Principles Of Writing A Great Persuasive Speech


Published on

Published in: Business, Technology
No Downloads
Total views
On SlideShare
From Embeds
Number of Embeds
Embeds 0
No embeds

No notes for slide

Principles Of Writing A Great Persuasive Speech

  1. 1. Principles of Writing a Great Persuasive Speech By Mrs. Milis See homework sheet for written version of this Power Point
  2. 2. Beginning Your Speech <ul><li>First impressions are very important. </li></ul><ul><li>A poor beginning may distract or alienate your audience so that you may never recover </li></ul><ul><li>Having a good beginning is a confidence booster. It will propel you through the rest of the speech. </li></ul>
  3. 3. Three Beginning Objectives <ul><li>Get the attention and interest of your audience. </li></ul><ul><li>Reveal the topic of your speech. </li></ul><ul><li>Establish your credibility and good will. </li></ul>
  4. 4. Where Do I Start? <ul><li>Before beginning to speak, wait until you have the attention of your audience. Look at them until all eyes are on you. </li></ul>
  5. 5. Attention-Getting Techniques <ul><li>Relate the Topic to the Audience </li></ul><ul><li>Bring the topic home to your listeners. They will be more likely to be interested if the topic relates to their personal lives. </li></ul><ul><li>State the Importance of Your Topic </li></ul><ul><li>Show your audience why your topic is important. Using statistics would be useful in this area, if you have them </li></ul><ul><li>Startle Your Audience </li></ul><ul><li>Sharing a shocking statistic or making a bold statement will grab the attention of your audience as well as introduce them to your topic. </li></ul>
  6. 6. Attention-Getting Techniques <ul><li>Arouse the Curiosity of the Audience </li></ul><ul><li>Draw your audience into your speech with several statements or action that pique their curiosity. </li></ul><ul><li>Question the Audience </li></ul><ul><li>Asking a rhetorical question or a series of questions is another way to get the attention of your listeners. </li></ul>
  7. 7. <ul><li>Begin with a Quotation </li></ul><ul><li>Beginning with a quote from a famous writer, from the Bible or other book, from a poem or song, from a television show or movie is another way to arouse the interest of your listeners. </li></ul><ul><li>Tell a Story </li></ul><ul><li>We all love stories and they work well in your introduction. Be sure that your story relates to your topic and you are not just telling it for a laugh. </li></ul>Attention-Getting Techniques
  8. 8. Don’t Forget to Reveal the Topic <ul><li>In the process of gaining attention, be sure to state clearly the topic of your speech. If you do not, your listeners will be confused. And once they are confused, your chances of getting them absorbed in the speech are almost nil. This is so basic, that it seems silly to have to mention it, but many speakers fail to do this . </li></ul>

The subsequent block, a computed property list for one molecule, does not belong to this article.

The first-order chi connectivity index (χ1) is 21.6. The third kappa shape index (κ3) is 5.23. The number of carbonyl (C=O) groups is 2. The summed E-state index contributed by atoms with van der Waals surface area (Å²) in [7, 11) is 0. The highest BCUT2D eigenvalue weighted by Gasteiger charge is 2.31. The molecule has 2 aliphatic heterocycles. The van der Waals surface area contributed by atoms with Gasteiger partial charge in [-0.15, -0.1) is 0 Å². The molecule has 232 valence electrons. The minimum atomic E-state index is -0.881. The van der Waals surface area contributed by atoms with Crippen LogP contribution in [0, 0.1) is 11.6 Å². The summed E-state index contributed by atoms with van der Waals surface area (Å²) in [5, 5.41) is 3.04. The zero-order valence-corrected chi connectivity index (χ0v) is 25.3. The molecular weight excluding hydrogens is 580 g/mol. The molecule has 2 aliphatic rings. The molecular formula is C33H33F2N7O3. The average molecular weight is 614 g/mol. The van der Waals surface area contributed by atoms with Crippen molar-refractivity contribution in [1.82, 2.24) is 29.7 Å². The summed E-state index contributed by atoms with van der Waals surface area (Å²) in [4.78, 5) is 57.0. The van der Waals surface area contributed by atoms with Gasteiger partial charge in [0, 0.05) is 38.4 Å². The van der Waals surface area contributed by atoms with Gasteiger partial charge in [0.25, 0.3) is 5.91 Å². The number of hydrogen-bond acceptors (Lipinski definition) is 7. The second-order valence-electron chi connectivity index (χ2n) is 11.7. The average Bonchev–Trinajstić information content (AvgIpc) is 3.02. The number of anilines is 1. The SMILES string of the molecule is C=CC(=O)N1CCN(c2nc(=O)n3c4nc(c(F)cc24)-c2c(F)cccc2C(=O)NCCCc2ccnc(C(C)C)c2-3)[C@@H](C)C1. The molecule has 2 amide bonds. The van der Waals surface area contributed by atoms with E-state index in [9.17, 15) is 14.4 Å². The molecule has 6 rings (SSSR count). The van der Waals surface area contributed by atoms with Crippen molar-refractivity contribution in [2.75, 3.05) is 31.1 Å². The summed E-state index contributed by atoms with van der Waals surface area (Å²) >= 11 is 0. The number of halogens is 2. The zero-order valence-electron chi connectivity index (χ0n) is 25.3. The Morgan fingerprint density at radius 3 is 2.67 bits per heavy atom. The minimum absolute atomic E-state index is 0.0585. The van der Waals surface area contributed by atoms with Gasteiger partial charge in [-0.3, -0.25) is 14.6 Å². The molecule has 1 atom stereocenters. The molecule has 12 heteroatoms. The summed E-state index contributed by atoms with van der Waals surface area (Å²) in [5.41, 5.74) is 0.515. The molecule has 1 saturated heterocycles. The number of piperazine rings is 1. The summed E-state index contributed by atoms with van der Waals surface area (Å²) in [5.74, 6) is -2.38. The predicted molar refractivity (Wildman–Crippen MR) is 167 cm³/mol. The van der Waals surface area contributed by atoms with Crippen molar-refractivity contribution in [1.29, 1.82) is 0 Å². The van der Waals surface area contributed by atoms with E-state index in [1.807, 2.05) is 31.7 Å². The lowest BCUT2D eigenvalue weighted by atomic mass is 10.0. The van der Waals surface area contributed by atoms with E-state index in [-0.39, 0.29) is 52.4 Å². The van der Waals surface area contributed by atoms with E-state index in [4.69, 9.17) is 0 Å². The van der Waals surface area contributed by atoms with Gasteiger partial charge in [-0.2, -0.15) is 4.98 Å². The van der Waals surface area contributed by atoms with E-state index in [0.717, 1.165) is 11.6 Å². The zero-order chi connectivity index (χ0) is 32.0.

9. 9. Establish Good Will and Credibility (Ethos) <ul><li>The last objective in the introduction is to establish your credibility, why you're qualified to speak on this subject. Give your audience some reasons to believe that you know what you are talking about. </li></ul><ul><li>Establishing good will is essential if you are speaking to a hostile audience. You must make an effort to ensure that at your audience will at least consider your point of view. </li></ul>
  10. 10. The Body or Substance of Your Argument <ul><li>Signal to the audience when you are changing points by saying: </li></ul><ul><li>First.. </li></ul><ul><li>In addition… </li></ul><ul><li>Moreover… </li></ul><ul><li>Ultimately… </li></ul><ul><li>and by using body language to show a shift in topic </li></ul>
  11. 11. The Body of Your Argument <ul><li>Use specific examples to support your thesis that your audience will understand </li></ul><ul><li>Raise and lower your voice to show emphasis </li></ul><ul><li>Repeat certain catch phrases (I have a dream) </li></ul><ul><li>Move about the front of the room </li></ul><ul><li>Look around the room as your speak </li></ul><ul><li>Ask questions of the audience to keep them interested and paying attention </li></ul>
  12. 12. Speech Structure <ul><li>Intro: get attention and interest of audience, reveal the topic of the speech, establish credibility </li></ul><ul><li>Body: Cite two to three main reasons that support your thesis and provide examples for each. Address the opposition and counter their claims with your own evidence </li></ul><ul><li>Conclusion: Signal the end, reinforce the central idea, restate main points </li></ul>
  13. 13. Thesis Reason 1 Reason 2 Reason 3 example fact Detail/commentary example fact counterargument fact example example
  14. 14. Ending Your Speech Gracefully <ul><li>Signal the end: Speakers who abruptly walk off the stage take the audience by surprise </li></ul><ul><li>Use the phrases like: in conclusion, ultimately, In closing, Let me end by saying, My purpose has been.. </li></ul><ul><li>Signal the end: in your body language and tone </li></ul>
  15. 15. Reinforce the Central Idea <ul><li>Summarize the outline of your speech </li></ul><ul><li>Restate the main points in different words </li></ul>
  16. 16. Finally, leave them thinking, passionate, and motivated <ul><li>End with a quotation </li></ul><ul><li>Make a dramatic statement </li></ul><ul><li>Refer back to the introduction (especially if you began with a story) </li></ul>